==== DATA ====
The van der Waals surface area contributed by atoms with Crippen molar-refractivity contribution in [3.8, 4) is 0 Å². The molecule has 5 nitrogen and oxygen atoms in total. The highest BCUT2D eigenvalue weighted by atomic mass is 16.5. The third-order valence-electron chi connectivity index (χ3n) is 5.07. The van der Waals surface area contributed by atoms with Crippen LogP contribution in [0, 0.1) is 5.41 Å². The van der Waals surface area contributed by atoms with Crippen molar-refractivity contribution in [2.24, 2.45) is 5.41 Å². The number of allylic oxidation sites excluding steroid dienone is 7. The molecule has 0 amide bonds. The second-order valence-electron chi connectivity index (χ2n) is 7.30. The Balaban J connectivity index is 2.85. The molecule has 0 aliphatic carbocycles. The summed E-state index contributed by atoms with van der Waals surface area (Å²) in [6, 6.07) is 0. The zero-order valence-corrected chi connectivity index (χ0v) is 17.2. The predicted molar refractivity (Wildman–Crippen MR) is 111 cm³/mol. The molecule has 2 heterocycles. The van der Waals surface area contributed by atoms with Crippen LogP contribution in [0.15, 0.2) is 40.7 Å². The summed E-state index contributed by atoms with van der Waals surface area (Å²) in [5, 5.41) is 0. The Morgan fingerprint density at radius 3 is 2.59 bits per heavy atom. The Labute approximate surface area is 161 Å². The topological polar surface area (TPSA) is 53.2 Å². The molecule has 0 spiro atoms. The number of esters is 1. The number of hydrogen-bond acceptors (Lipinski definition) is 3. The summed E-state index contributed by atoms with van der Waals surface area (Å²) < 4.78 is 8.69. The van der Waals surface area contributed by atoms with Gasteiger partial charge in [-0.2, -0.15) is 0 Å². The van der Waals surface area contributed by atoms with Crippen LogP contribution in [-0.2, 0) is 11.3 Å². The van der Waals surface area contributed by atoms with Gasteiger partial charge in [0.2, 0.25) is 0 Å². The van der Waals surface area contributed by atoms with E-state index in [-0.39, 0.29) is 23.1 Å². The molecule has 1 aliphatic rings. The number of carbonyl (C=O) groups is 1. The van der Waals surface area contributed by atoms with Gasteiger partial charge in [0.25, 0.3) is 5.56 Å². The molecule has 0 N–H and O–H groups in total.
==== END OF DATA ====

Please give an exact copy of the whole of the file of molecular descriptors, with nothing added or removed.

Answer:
The van der Waals surface area contributed by atoms with Crippen molar-refractivity contribution in [3.8, 4) is 0 Å². The molecule has 5 nitrogen and oxygen atoms in total. The highest BCUT2D eigenvalue weighted by atomic mass is 16.5. The third-order valence-electron chi connectivity index (χ3n) is 5.07. The van der Waals surface area contributed by atoms with Crippen LogP contribution in [0, 0.1) is 5.41 Å². The van der Waals surface area contributed by atoms with Crippen molar-refractivity contribution in [2.24, 2.45) is 5.41 Å². The number of allylic oxidation sites excluding steroid dienone is 7. The molecule has 0 amide bonds. The second-order valence-electron chi connectivity index (χ2n) is 7.30. The Balaban J connectivity index is 2.85. The molecule has 0 aliphatic carbocycles. The summed E-state index contributed by atoms with van der Waals surface area (Å²) in [6, 6.07) is 0. The zero-order valence-corrected chi connectivity index (χ0v) is 17.2. The predicted molar refractivity (Wildman–Crippen MR) is 111 cm³/mol. The molecule has 2 heterocycles. The van der Waals surface area contributed by atoms with Crippen LogP contribution in [0.15, 0.2) is 40.7 Å². The summed E-state index contributed by atoms with van der Waals surface area (Å²) in [5, 5.41) is 0. The Morgan fingerprint density at radius 3 is 2.59 bits per heavy atom. The Labute approximate surface area is 161 Å². The topological polar surface area (TPSA) is 53.2 Å². The molecule has 0 spiro atoms. The number of esters is 1. The number of hydrogen-bond acceptors (Lipinski definition) is 3. The summed E-state index contributed by atoms with van der Waals surface area (Å²) < 4.78 is 8.69. The van der Waals surface area contributed by atoms with Gasteiger partial charge in [-0.2, -0.15) is 0 Å². The van der Waals surface area contributed by atoms with Crippen LogP contribution in [-0.2, 0) is 11.3 Å². The van der Waals surface area contributed by atoms with Gasteiger partial charge in [0.2, 0.25) is 0 Å². The van der Waals surface area contributed by atoms with E-state index in [-0.39, 0.29) is 23.1 Å². The molecule has 1 aliphatic rings. The number of carbonyl (C=O) groups is 1. The van der Waals surface area contributed by atoms with Gasteiger partial charge in [0.25, 0.3) is 5.56 Å². The molecule has 0 N–H and O–H groups in total.